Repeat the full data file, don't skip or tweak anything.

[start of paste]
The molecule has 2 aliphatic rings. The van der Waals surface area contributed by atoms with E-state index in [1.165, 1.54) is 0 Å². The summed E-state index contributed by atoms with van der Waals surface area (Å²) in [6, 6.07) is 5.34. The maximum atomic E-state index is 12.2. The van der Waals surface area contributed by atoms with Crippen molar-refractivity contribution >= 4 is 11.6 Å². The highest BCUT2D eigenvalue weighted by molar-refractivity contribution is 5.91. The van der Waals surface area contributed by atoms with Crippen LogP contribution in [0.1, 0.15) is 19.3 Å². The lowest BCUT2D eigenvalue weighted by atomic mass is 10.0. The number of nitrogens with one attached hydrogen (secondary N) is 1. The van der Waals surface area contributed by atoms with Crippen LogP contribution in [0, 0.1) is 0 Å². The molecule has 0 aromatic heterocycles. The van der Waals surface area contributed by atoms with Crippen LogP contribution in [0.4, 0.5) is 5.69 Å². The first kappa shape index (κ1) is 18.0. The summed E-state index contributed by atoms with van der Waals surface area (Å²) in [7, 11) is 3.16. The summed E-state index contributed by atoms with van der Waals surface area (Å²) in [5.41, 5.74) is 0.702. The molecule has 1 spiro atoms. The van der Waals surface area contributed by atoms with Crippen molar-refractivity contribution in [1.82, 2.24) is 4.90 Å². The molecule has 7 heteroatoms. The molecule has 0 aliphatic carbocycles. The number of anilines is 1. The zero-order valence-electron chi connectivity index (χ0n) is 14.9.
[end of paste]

The molecule has 2 aliphatic rings. The van der Waals surface area contributed by atoms with E-state index in [1.165, 1.54) is 0 Å². The summed E-state index contributed by atoms with van der Waals surface area (Å²) in [6, 6.07) is 5.34. The maximum atomic E-state index is 12.2. The van der Waals surface area contributed by atoms with Crippen molar-refractivity contribution >= 4 is 11.6 Å². The highest BCUT2D eigenvalue weighted by molar-refractivity contribution is 5.91. The van der Waals surface area contributed by atoms with Crippen LogP contribution in [0.1, 0.15) is 19.3 Å². The lowest BCUT2D eigenvalue weighted by atomic mass is 10.0. The number of nitrogens with one attached hydrogen (secondary N) is 1. The van der Waals surface area contributed by atoms with Crippen LogP contribution in [0, 0.1) is 0 Å². The molecule has 0 aromatic heterocycles. The van der Waals surface area contributed by atoms with Crippen LogP contribution in [0.4, 0.5) is 5.69 Å². The first kappa shape index (κ1) is 18.0. The summed E-state index contributed by atoms with van der Waals surface area (Å²) in [7, 11) is 3.16. The summed E-state index contributed by atoms with van der Waals surface area (Å²) in [5.41, 5.74) is 0.702. The molecule has 1 spiro atoms. The van der Waals surface area contributed by atoms with Crippen molar-refractivity contribution in [1.82, 2.24) is 4.90 Å². The molecule has 7 heteroatoms. The molecule has 0 aliphatic carbocycles. The number of anilines is 1. The zero-order valence-electron chi connectivity index (χ0n) is 14.9.